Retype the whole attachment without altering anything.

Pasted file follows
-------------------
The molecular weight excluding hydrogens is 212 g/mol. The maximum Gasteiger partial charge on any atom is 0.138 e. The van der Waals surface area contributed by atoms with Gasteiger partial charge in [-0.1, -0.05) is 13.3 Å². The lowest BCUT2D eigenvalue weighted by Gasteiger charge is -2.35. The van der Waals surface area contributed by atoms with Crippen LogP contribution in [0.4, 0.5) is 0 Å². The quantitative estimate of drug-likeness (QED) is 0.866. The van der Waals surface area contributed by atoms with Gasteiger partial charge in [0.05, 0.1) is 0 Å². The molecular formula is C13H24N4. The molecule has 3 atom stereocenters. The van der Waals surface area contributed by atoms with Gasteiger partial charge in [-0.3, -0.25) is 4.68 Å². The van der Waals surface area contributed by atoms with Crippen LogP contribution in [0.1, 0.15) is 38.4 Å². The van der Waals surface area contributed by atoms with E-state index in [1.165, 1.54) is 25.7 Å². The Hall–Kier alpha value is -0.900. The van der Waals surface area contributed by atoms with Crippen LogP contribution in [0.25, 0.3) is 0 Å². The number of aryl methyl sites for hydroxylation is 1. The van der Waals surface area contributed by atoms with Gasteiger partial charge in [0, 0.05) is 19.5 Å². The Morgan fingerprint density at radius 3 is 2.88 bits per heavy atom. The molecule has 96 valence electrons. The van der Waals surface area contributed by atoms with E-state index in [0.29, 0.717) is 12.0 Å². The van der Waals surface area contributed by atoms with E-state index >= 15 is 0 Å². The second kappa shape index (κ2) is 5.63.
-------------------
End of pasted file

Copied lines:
The molecular weight excluding hydrogens is 212 g/mol. The maximum Gasteiger partial charge on any atom is 0.138 e. The van der Waals surface area contributed by atoms with Gasteiger partial charge in [-0.1, -0.05) is 13.3 Å². The lowest BCUT2D eigenvalue weighted by Gasteiger charge is -2.35. The van der Waals surface area contributed by atoms with Crippen LogP contribution in [0.4, 0.5) is 0 Å². The quantitative estimate of drug-likeness (QED) is 0.866. The van der Waals surface area contributed by atoms with Gasteiger partial charge in [0.05, 0.1) is 0 Å². The molecular formula is C13H24N4. The molecule has 3 atom stereocenters. The van der Waals surface area contributed by atoms with Gasteiger partial charge in [-0.3, -0.25) is 4.68 Å². The van der Waals surface area contributed by atoms with Crippen LogP contribution in [0.1, 0.15) is 38.4 Å². The van der Waals surface area contributed by atoms with E-state index in [1.165, 1.54) is 25.7 Å². The Hall–Kier alpha value is -0.900. The van der Waals surface area contributed by atoms with Crippen LogP contribution in [0.25, 0.3) is 0 Å². The number of aryl methyl sites for hydroxylation is 1. The van der Waals surface area contributed by atoms with Gasteiger partial charge in [0, 0.05) is 19.5 Å². The Morgan fingerprint density at radius 3 is 2.88 bits per heavy atom. The molecule has 96 valence electrons. The van der Waals surface area contributed by atoms with E-state index in [0.29, 0.717) is 12.0 Å². The van der Waals surface area contributed by atoms with E-state index >= 15 is 0 Å². The second kappa shape index (κ2) is 5.63.